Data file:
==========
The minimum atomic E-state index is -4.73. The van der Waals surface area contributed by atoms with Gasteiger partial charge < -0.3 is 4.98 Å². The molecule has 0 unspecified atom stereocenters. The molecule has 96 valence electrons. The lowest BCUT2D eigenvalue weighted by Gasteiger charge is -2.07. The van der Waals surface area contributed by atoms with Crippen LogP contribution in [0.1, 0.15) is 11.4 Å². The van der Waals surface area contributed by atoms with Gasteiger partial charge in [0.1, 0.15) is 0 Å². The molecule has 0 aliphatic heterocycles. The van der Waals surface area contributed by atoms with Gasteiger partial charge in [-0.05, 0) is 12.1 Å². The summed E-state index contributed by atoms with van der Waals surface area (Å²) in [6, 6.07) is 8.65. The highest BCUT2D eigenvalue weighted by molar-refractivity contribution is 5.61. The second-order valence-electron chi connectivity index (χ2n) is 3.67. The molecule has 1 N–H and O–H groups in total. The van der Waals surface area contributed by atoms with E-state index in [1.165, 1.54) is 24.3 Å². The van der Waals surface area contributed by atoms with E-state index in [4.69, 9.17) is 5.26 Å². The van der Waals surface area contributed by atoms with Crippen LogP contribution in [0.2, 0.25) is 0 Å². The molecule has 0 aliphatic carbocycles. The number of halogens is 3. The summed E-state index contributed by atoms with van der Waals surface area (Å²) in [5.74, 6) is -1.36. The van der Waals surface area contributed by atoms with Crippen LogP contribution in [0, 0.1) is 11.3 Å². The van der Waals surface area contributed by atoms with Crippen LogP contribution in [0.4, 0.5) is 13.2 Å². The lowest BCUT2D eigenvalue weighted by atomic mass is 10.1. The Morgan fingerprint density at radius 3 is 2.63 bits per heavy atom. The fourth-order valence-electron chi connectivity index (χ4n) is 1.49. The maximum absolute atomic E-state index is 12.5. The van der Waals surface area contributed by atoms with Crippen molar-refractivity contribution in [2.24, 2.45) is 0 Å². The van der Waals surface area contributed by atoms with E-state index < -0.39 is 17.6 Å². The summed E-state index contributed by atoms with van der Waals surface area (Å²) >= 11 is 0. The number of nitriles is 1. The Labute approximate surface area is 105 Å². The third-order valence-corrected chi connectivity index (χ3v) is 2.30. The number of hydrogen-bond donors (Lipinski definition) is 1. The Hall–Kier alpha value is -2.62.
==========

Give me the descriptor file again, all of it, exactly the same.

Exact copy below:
The minimum atomic E-state index is -4.73. The van der Waals surface area contributed by atoms with Gasteiger partial charge < -0.3 is 4.98 Å². The molecule has 0 unspecified atom stereocenters. The molecule has 96 valence electrons. The lowest BCUT2D eigenvalue weighted by Gasteiger charge is -2.07. The van der Waals surface area contributed by atoms with Crippen LogP contribution in [0.1, 0.15) is 11.4 Å². The van der Waals surface area contributed by atoms with Gasteiger partial charge in [0.1, 0.15) is 0 Å². The molecule has 0 aliphatic heterocycles. The van der Waals surface area contributed by atoms with Gasteiger partial charge in [-0.05, 0) is 12.1 Å². The summed E-state index contributed by atoms with van der Waals surface area (Å²) in [6, 6.07) is 8.65. The highest BCUT2D eigenvalue weighted by molar-refractivity contribution is 5.61. The second-order valence-electron chi connectivity index (χ2n) is 3.67. The molecule has 1 N–H and O–H groups in total. The van der Waals surface area contributed by atoms with E-state index in [1.165, 1.54) is 24.3 Å². The van der Waals surface area contributed by atoms with E-state index in [4.69, 9.17) is 5.26 Å². The van der Waals surface area contributed by atoms with Crippen LogP contribution in [0.2, 0.25) is 0 Å². The molecule has 0 aliphatic carbocycles. The number of halogens is 3. The summed E-state index contributed by atoms with van der Waals surface area (Å²) in [5.74, 6) is -1.36. The van der Waals surface area contributed by atoms with Crippen LogP contribution in [0, 0.1) is 11.3 Å². The van der Waals surface area contributed by atoms with Crippen LogP contribution in [0.4, 0.5) is 13.2 Å². The lowest BCUT2D eigenvalue weighted by atomic mass is 10.1. The Morgan fingerprint density at radius 3 is 2.63 bits per heavy atom. The fourth-order valence-electron chi connectivity index (χ4n) is 1.49. The maximum absolute atomic E-state index is 12.5. The van der Waals surface area contributed by atoms with Crippen molar-refractivity contribution in [2.24, 2.45) is 0 Å². The van der Waals surface area contributed by atoms with E-state index < -0.39 is 17.6 Å². The summed E-state index contributed by atoms with van der Waals surface area (Å²) >= 11 is 0. The number of nitriles is 1. The Labute approximate surface area is 105 Å². The third-order valence-corrected chi connectivity index (χ3v) is 2.30. The number of hydrogen-bond donors (Lipinski definition) is 1. The Hall–Kier alpha value is -2.62.